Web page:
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CSE Spot the Signs

CSE - What can I do as a professional?

As a professional working with young people, you may have opportunities to identify issues early so it is important to

familiarise yourself with the signs that a young person is being exploited and to share this information with your colleagues or

professionals in other agencies.


Other steps you can take to help protect

young people include:

  • Staying alert to changes in behaviour or any physical signs of abuse and investigating these further
  • Ensuring you know who the child protection lead is in your workplace and that you are aware of the procedure to follow if you have concerns about a young person
  • Thinking about ways that you might be able to better support and help young people to share information if they are worried about their own or another young person’s situation
  • Identifying opportunities to educate young people and their parents about healthy relationships and about sexual exploitation

Barnardo’s have produced a range of tools, including BWise2 Sexual Exploitation, Nae Danger and Respecting

Self, to equip professionals with the resources to educate young people about sexual exploitation. For more information

go to:


Further guidance on how to safeguard children and young people can be found in

‘Safeguarding Children and Young People from Sexual Exploitation’:



If a child is in immediate danger, call 999 or contact your local police

Sexual exploitation affects thousands of children and young people across the UK every year. As a professional working

with young people in an education, health or social care setting, you could have an important role to play in protecting children

from exploitation -- helping to cut them free from this horrific form of child abuse.


What is child sexual exploitation?

Sexual exploitation is a form of sexual abuse, in which a young person is manipulated or forced into taking part in a sexual

act. This could be as part of a seemingly consensual relationship, or in return for attention, affection, money, drugs, alcohol or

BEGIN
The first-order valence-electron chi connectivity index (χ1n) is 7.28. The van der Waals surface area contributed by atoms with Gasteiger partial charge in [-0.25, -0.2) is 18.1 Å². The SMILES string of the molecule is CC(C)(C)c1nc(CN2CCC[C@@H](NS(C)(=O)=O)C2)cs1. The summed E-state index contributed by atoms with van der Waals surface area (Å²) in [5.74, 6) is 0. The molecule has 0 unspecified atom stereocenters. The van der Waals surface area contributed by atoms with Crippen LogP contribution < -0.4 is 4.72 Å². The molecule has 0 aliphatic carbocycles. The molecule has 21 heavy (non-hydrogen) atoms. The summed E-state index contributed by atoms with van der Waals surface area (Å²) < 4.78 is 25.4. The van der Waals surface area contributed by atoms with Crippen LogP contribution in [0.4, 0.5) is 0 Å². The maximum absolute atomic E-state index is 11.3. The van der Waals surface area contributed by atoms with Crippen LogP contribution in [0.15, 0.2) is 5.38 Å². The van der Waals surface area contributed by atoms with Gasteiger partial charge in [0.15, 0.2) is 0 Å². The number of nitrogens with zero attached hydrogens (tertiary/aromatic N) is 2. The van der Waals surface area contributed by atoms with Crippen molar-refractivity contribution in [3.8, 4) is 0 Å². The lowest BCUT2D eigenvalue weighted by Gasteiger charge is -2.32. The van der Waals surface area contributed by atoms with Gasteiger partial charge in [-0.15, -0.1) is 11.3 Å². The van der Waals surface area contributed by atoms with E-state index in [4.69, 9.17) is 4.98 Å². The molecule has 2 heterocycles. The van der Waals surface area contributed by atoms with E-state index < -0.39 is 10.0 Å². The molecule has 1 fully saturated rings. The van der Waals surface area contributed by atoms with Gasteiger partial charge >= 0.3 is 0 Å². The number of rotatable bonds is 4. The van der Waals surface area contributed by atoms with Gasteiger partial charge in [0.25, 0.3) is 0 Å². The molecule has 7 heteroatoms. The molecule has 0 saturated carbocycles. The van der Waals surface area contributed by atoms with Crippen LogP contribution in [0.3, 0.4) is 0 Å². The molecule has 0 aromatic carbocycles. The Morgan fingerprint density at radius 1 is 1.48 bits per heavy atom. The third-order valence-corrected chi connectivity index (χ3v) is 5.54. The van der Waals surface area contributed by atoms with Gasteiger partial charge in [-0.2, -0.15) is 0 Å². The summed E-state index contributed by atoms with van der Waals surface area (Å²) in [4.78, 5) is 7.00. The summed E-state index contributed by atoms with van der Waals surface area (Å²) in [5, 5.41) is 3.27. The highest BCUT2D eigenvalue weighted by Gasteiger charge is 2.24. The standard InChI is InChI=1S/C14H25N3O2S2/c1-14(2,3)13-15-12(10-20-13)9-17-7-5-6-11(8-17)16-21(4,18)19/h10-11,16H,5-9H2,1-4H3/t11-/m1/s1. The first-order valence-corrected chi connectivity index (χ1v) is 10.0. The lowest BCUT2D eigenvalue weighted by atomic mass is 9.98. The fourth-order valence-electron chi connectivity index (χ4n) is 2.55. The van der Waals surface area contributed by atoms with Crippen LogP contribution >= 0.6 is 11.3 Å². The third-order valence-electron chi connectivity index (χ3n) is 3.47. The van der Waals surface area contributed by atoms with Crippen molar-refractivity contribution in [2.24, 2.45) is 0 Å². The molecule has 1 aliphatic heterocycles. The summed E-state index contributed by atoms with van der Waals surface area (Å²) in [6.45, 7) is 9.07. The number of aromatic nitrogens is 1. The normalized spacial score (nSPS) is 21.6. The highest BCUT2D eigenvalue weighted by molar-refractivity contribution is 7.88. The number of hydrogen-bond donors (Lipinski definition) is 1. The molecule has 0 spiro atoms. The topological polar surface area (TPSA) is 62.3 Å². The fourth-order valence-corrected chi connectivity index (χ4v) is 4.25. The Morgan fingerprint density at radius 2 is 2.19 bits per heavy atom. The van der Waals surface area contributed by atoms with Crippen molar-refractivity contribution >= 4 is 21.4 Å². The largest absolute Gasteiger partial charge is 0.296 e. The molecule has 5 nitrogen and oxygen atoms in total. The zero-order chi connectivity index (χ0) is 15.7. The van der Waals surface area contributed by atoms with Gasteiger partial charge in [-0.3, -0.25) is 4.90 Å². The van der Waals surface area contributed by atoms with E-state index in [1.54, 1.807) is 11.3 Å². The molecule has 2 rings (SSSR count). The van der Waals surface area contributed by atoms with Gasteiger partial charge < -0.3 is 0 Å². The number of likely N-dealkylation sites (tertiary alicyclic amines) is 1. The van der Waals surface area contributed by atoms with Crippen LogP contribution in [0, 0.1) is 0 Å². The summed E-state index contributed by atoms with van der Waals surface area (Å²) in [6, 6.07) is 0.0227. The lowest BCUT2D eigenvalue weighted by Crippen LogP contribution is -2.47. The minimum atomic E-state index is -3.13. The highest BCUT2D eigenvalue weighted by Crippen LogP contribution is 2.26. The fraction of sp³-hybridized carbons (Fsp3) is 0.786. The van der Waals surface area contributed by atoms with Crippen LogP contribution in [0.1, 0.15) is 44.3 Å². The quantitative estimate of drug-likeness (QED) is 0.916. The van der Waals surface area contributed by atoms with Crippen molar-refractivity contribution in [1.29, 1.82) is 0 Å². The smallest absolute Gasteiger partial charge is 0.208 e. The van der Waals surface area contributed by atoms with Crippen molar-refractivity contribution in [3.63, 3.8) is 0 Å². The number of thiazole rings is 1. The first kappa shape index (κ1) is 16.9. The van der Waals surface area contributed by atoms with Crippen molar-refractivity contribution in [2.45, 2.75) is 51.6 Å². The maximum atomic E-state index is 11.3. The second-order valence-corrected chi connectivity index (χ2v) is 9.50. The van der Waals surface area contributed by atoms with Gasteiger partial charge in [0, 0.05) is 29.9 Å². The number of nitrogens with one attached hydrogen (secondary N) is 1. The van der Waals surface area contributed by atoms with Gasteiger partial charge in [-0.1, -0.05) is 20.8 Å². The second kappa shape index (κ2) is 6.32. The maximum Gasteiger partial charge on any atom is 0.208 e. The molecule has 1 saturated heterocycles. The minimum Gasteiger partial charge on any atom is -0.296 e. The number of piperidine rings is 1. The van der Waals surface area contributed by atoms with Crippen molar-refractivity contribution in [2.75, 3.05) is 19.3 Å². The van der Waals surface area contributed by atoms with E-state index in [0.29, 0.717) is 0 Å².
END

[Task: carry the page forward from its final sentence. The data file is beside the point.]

somewhere to stay. The young person may think that their abuser is their friend, or even their boyfriend or girlfriend. But they will put

them into dangerous situations, forcing the young person to do things they don’t want to do.


The abuser may physically or verbally threaten the young person, or be violent towards them. They will control and

manipulate them, and try to isolate them from friends and family.


Who does it affect?

This type of abuse could happen to any young person from any background. It happens to boys and young men as well as girls and

young women. The victims of abuse are not at fault.

Abusers are very clever in the way they manipulate and take advantage of the young people they abuse.


How does it happen?

Many young people Barnardo’s work with have been ‘groomed’ by an abusing adult who befriends the young person and makes

them feel special by buying them gifts or giving them lots of attention. Young people may be targeted online or in person. Sexual

exploitation can also occur between young people of a similar age. In most cases, the abuser will have power of

some kind over the young person.


It may be that the abuser is older or more emotionally mature, physically stronger, or that they arein a position where they are able to control the young person. There are some situations that can make young people more vulnerable to exploitation; by becoming distant from the people whowould usually look after them.


Young people who are having difficulties at home, regularly go missing or who have experienced care may

be particularly vulnerable.

What are the signs?

Children and young people that are the victims of sexual exploitation often do not recognise that they are being exploited.

However, there are a number of tell-tale signs that a child may be being groomed for sexual exploitation. These include:

  • Going missing for periods of time of regularly returning home late
  • Regularly missing school or not taking part in education
  • Appearing with unexplained gifts or new possessions
  • Associating with other young people involved in exploitation
  • Having older boyfriends or girlfriends
  • Suffering from sexually transmitted infections
  • Mood swings or changes in emotional wellbeing
  • Drug and alcohol misuse
  • Displaying inappropriate sexualised behaviour.

You can find a full publication of this document in the PDF below.

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